Kinematic Viscosity
Kinematic Viscosity Measurement

Consider the apparatus in Figure above, the bulb that contains the sample oil, which is released when the vacuum is eliminated, then produces a head of pressure that drives the oil through the capillary tube. Can one assume that all fluids will produce the same head of pressure? No, the pressure is a function of the fluid's specific gravity, or weight relative to the weight of an identical volume of water.

Most hydrocarbon-based lubricating oils typically have a specific gravity of 0.85 to 0.90.

However, this can change over time as the oil degrades or becomes contaminated (glycol, water and wear metals for example), which produces a differential between absolute and kinematic viscosity measurements.

In the interest of economy, simplicity and the fact that new lubricant test procedures are commonly borrowed for used oil analysis, the kinematic viscosity of the oil is typically the measured parameter used for trending and making lube management decisions.

However, in certain cases this may be introducing needless errors in determining the viscosity of an oil.

The problem can be reduced to simple mathematics.

As the viscosity equations suggest, the absolute and kinematic viscosity are related as a function of the oil's specific gravity.

If both the viscosity and specific gravity are dynamic, but only one is measured, an error will occur, and the kinematic viscosity will not provide an accurate assessment of the change in the fluid's absolute viscosity, the parameter of interest. The amount of error is a function of the amount of change in the unmeasured parameter, the specific gravity.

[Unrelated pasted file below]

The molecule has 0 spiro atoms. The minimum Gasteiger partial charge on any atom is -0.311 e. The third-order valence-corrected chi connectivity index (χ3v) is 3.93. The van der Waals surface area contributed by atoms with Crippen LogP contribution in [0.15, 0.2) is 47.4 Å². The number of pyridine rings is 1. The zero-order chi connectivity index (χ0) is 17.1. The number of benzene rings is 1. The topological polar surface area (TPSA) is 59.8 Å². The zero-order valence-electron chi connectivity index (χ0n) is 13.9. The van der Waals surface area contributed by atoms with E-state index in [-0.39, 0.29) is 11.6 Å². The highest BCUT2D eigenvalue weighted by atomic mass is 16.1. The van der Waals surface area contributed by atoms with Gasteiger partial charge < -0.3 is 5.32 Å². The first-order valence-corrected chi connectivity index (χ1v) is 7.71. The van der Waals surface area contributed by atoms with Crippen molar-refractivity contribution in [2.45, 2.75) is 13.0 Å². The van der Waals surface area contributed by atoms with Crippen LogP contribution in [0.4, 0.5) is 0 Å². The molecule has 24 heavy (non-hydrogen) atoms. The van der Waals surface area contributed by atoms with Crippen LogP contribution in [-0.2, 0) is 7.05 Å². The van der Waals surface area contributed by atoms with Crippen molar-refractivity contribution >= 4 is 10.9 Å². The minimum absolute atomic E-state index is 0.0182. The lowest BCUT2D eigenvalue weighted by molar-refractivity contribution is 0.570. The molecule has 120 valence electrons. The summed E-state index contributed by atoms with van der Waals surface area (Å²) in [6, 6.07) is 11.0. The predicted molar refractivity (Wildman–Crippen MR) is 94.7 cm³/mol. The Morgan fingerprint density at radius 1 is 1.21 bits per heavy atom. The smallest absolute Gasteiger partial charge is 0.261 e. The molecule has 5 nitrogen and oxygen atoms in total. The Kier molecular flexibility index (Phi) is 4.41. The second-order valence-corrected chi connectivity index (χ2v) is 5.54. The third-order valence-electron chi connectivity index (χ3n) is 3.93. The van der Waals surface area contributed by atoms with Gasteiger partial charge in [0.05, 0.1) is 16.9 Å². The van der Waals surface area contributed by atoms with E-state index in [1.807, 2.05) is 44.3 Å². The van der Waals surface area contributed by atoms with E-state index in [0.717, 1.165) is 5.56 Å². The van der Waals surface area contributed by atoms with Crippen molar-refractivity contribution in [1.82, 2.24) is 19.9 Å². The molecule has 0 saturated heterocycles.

Temperature Effects

The absolute and kinematic viscosities of a Newtonian fluid are related as a function of the fluid's specific gravity.

As fluids are heated up they expand, and thus their specific gravity is reduced, this in turn of course affects the viscosity.

While some fluids, like water for example, have minimal change in viscosity from Cold to Hot, petroleum products exhibit much greater change in viscosity due to temperature that far exceeds the change in their specific gravity.

The differences in the molecular structure of differing petroleum crudes give them this vastly different behavior.

See Viscosity Index

Coefficients of cubical or volumetric thermal expansion of some common liquids are indicated below:

Liquid Volumetric Coefficient of Expansion
(1/K, 1/°C) (1/°F)
Acetic acid 0.00110 0.00061
Acetone 0.00143 0.00079
Alcohol, ethyl (ethanol) 0.00109 0.00061
Alcohol, methyl (methanol) 0.00118 0.00066
Ammonia 0.00245 0.00136
Aniline 0.00085 0.00047
Benzene 0.00125 0.00069
Ether 0.00160 0.00089
Ethylene glycol 0.00057 0.00032
Freon refrigerant R-12 0.00260 0.00144
n-Heptane 0.00124 0.00069
Isobutyl alcohol 0.00094 0.00052
Gasoline 0.00100 0.00056
Glycerin (glycerol) 0.00050 0.00028
Kerosene, jet fuel 0.00100 0.00056
Mercury 0.00018 0.00010
Methyl alcohol 0.00119 0.00066
n-Octane 0.00114 0.00063
Motor Oil
(unused engine oil)
0.00070 0.00039
Olive oil 0.00070 0.00039
Paraffin oil 0.000764 0.00042
Petroleum 0.00100 0.00056
n-Pentane 0.00158 0.00088
Phenol 0.00090 0.00050
SynLube 0.00140 0.00078
Toluene 0.00108 0.00060
Turpentine 0.00100 0.00056
Water 0.000214 0.00012


SynLube™ Synthetic Lubricants due to their colloidal content have thermal expansion rate that is about twice as much as that of conventional Motor Oil.

Which SAE rating is the best ?

SAE 0W-60 but it is not available, yet !

Theoretically the best possible SAE Viscosity rating is 0W-60 , but only small experimental quantities of such lubricants were ever produced.